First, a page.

optimization – Why does a kalman filter work better in a simulation than in real life?

I am trying to use a classical
Kalman filter
for getting indoor location. I am using geolocation API of HTML to get
latitude, longitude, position accuracy and speed. I am also using the
smartphone’s accelerometer to get acceleration. The Kalman filter
combines this sensor data. I tried making a simulation in python with
gaussian error comparable to actual measurement. The GPS measurement
has accuracy of around 20 meters.

In simulation using Kalman filter I was getting consistent accuracy of
1-2 metres for 10000 iterations. When I tried applying it in real life
the location just stays at the same place. There is almost no movement
when I move from the original location.

My question is how can I make the Kalman filter respond to the movement?

It should at least follow the direction even if absolute location may not
be accurate initially.

Here is the python snippet:

• `vx, vy` are velocity,
• `ax, ay` are acceleration, and
• `kx,ky` are the output position of the Kalman filter.
• `numpy.eye(n)` is just $$I_n$$, the identity matrix.
``````class KalmanFilterLinear:
def __init__(self, _A, _B, _H, _x, _P, _Q, _R):
self.A = _A  # State transition matrix.
self.B = _B  # Control matrix.
self.H = _H  # Observation matrix.
self.current_state_estimate = _x  # Initial state estimate.
self.current_prob_estimate = _P  # Initial covariance estimate.
self.Q = _Q  # Estimated error in process.
self.R = _R  # Estimated error in measurements.

def GetCurrentState(self):
return self.current_state_estimate

def Step(self, control_vector, measurement_vector, accuracymatrix):
# ---------------------------Prediction step-----------------------------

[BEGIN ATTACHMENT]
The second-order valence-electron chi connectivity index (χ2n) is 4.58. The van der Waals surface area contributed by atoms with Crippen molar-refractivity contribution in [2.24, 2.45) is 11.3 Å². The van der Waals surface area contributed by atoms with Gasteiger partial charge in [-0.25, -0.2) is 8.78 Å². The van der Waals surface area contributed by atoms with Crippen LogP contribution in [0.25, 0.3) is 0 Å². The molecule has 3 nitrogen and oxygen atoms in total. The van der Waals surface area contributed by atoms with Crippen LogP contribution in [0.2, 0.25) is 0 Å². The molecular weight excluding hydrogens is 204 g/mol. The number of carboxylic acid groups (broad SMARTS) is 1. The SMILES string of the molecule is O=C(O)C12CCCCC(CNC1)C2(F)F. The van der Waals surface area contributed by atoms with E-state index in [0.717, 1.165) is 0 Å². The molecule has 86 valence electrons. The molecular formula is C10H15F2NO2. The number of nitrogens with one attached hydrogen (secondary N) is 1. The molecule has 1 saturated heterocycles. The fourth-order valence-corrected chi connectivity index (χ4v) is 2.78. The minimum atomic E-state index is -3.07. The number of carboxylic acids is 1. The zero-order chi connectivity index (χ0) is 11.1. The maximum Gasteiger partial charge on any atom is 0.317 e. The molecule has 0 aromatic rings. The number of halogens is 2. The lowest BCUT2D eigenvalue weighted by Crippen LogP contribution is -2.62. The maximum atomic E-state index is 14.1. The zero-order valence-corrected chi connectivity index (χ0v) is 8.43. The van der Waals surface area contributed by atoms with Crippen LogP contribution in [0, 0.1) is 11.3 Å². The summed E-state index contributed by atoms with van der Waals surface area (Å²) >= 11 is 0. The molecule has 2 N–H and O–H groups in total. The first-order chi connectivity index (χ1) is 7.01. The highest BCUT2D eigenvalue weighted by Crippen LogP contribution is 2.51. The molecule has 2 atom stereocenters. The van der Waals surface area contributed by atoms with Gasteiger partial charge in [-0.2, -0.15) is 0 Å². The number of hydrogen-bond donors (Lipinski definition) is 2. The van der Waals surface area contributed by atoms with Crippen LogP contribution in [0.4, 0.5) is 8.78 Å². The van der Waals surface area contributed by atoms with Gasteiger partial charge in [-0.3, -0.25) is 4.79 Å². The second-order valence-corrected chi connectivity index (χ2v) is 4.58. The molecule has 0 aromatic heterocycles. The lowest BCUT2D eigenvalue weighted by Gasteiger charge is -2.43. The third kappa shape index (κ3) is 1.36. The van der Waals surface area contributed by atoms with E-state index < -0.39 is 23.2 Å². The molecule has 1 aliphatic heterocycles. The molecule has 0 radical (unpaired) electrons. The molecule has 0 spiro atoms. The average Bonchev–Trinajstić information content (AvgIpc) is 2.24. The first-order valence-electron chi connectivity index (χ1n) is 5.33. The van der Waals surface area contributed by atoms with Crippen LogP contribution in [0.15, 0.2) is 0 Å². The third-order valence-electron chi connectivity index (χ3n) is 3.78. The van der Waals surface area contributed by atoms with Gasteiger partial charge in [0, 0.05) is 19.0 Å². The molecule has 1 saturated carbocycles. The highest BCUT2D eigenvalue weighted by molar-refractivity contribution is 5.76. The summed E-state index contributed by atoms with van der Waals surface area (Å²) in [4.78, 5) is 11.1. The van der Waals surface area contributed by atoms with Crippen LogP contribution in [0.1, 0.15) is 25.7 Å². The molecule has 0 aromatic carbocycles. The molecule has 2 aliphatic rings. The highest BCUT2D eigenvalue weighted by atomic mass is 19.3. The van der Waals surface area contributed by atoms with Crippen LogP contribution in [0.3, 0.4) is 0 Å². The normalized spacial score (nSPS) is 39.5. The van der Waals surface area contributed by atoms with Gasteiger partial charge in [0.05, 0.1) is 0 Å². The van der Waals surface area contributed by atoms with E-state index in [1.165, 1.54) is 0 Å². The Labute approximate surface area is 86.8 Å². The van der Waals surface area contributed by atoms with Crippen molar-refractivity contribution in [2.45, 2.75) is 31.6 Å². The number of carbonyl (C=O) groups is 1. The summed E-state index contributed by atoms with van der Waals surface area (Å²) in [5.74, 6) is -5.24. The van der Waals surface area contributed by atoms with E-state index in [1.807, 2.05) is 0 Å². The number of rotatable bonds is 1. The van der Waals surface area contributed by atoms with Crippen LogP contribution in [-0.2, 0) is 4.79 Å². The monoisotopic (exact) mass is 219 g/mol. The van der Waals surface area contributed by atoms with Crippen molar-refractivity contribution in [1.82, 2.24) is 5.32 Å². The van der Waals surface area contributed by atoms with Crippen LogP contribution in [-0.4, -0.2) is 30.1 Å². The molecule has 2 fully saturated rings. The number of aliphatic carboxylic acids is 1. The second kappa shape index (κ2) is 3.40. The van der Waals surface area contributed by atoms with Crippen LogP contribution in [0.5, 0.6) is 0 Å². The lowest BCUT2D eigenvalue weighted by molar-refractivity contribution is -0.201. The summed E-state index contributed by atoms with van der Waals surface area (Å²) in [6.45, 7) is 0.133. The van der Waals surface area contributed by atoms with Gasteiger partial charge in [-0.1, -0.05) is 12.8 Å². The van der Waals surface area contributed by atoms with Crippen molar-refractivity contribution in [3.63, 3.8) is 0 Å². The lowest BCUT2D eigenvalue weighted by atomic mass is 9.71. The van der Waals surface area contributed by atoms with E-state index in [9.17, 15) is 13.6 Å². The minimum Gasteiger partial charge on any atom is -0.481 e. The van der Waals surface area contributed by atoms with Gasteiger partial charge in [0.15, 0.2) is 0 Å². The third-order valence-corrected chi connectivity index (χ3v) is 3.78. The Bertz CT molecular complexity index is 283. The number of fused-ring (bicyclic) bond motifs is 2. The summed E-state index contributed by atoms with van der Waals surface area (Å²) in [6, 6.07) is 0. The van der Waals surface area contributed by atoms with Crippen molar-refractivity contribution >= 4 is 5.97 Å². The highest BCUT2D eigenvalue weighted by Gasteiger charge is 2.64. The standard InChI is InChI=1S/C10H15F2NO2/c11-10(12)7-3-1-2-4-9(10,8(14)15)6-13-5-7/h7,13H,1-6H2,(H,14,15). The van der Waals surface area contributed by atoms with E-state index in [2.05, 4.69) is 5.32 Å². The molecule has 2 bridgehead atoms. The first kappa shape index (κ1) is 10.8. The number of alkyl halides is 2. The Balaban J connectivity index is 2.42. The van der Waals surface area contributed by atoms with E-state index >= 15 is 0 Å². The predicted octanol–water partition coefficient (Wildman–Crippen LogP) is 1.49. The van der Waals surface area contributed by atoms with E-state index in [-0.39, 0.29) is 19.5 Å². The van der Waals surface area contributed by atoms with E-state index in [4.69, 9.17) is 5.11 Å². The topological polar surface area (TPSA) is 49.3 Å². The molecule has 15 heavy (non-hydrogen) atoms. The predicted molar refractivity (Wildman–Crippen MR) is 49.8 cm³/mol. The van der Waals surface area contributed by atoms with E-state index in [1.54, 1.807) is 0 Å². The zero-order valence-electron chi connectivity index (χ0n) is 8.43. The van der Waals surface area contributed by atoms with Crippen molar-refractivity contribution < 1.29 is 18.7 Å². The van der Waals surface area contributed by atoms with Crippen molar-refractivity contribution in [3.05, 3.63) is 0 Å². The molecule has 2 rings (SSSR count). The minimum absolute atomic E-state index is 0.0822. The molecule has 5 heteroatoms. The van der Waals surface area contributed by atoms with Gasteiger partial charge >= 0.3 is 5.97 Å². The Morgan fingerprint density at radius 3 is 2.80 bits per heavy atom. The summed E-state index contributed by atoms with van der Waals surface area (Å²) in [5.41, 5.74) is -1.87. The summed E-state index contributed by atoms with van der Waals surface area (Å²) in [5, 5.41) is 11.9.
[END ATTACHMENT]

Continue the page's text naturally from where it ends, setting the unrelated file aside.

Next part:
predicted_state_estimate = (
self.A * self.current_state_estimate + self.B * control_vector
)
predicted_prob_estimate = (
self.A * self.current_prob_estimate
) * numpy.transpose(self.A) + self.Q
# --------------------------Observation step-----------------------------
innovation = measurement_vector - self.H * predicted_state_estimate
innovation_covariance = (
self.H * predicted_prob_estimate * numpy.transpose(self.H) + accuracymatrix
)
# -----------------------------Update step-------------------------------
kalman_gain = (
predicted_prob_estimate
* numpy.transpose(self.H)
* numpy.linalg.inv(innovation_covariance)
)
self.current_state_estimate = (
predicted_state_estimate + kalman_gain * innovation
)
# We need the size of the matrix so we can make an identity matrix.
size = self.current_prob_estimate.shape(0)
# eye(n) = nxn identity matrix.
self.current_prob_estimate = (
numpy.eye(size) - kalman_gain * self.H
) * predicted_prob_estimate
# -------Creating the Kalman filter--------------------------
timeslice = 0.0043
state_transition = numpy.matrix(
((1, timeslice, 0, 0), (0, 1, 0, 0), (0, 0, 1, timeslice), (0, 0, 0, 1))
)
control_matrix = numpy.matrix(
((1, 0, 0, 0), (0, 1, 0, 0), (0, 0, 1, 0), (0, 0, 0, 1))
)
observation_matrix = numpy.eye(4)
initial_state = numpy.matrix(((20.0), (0.0), (20.0), (0.0)))
initial_probability = numpy.eye(4)
process_covariance = numpy.matrix(
(
(timeslice ** 4 / 4, 0, timeslice ** 3 / 2, 0),
(timeslice ** 3 / 2, 0, timeslice ** 2, 0),
(0, timeslice ** 4 / 4, 0, timeslice ** 3 / 2),
(0, timeslice ** 3 / 2, 0, timeslice ** 2),
)
)
measurement_covariance = numpy.eye(4) * numpy.array((20, 0.2, 20, 0.2))

kx = 0.0
ky = 0.0

kf = KalmanFilterLinear(
state_transition,
control_matrix,
observation_matrix,
initial_state,
initial_probability,
process_covariance,
measurement_covariance,
)

# --------updating the kalman filter----------------------

control_vector = numpy.matrix(
(
(0.5 * ax * timeslice * timeslice),
(ax * timeslice),
(0.5 * ay * timeslice * timeslice),
(ay * timeslice),
)
)
accuracymatrix = numpy.eye(4) * numpy.array((accuracy, accuracy, accuracy, accuracy))

kf.Step(control_vector, numpy.matrix(((x), (vx), (y), (vy))), accuracymatrix)

kx = kf.GetCurrentState()(0, 0)
ky = kf.GetCurrentState()(2, 0)
``````